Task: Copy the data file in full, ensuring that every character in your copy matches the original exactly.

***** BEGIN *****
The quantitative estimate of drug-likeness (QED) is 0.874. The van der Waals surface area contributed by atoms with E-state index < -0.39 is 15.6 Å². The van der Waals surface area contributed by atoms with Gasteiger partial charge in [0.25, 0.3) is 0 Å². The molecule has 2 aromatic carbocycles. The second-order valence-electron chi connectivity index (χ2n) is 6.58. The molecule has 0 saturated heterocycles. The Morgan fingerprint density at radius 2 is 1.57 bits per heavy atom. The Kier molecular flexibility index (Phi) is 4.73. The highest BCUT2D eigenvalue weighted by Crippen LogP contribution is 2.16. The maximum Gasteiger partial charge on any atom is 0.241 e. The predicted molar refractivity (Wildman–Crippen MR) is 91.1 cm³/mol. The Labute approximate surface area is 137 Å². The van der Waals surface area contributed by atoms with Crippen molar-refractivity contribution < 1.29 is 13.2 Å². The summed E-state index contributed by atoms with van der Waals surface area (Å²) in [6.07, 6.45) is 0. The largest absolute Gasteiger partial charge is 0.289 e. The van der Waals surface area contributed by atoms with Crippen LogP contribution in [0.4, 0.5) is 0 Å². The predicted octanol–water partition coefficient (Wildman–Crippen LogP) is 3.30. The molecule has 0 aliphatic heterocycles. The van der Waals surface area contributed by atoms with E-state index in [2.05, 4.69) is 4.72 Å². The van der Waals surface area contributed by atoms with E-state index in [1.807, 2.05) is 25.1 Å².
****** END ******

The quantitative estimate of drug-likeness (QED) is 0.874. The van der Waals surface area contributed by atoms with E-state index < -0.39 is 15.6 Å². The van der Waals surface area contributed by atoms with Gasteiger partial charge in [0.25, 0.3) is 0 Å². The molecule has 2 aromatic carbocycles. The second-order valence-electron chi connectivity index (χ2n) is 6.58. The molecule has 0 saturated heterocycles. The Morgan fingerprint density at radius 2 is 1.57 bits per heavy atom. The Kier molecular flexibility index (Phi) is 4.73. The highest BCUT2D eigenvalue weighted by Crippen LogP contribution is 2.16. The maximum Gasteiger partial charge on any atom is 0.241 e. The predicted molar refractivity (Wildman–Crippen MR) is 91.1 cm³/mol. The Labute approximate surface area is 137 Å². The van der Waals surface area contributed by atoms with Crippen molar-refractivity contribution < 1.29 is 13.2 Å². The summed E-state index contributed by atoms with van der Waals surface area (Å²) in [6.07, 6.45) is 0. The largest absolute Gasteiger partial charge is 0.289 e. The van der Waals surface area contributed by atoms with Crippen LogP contribution in [0.4, 0.5) is 0 Å². The predicted octanol–water partition coefficient (Wildman–Crippen LogP) is 3.30. The molecule has 0 aliphatic heterocycles. The van der Waals surface area contributed by atoms with E-state index in [2.05, 4.69) is 4.72 Å². The van der Waals surface area contributed by atoms with E-state index in [1.807, 2.05) is 25.1 Å².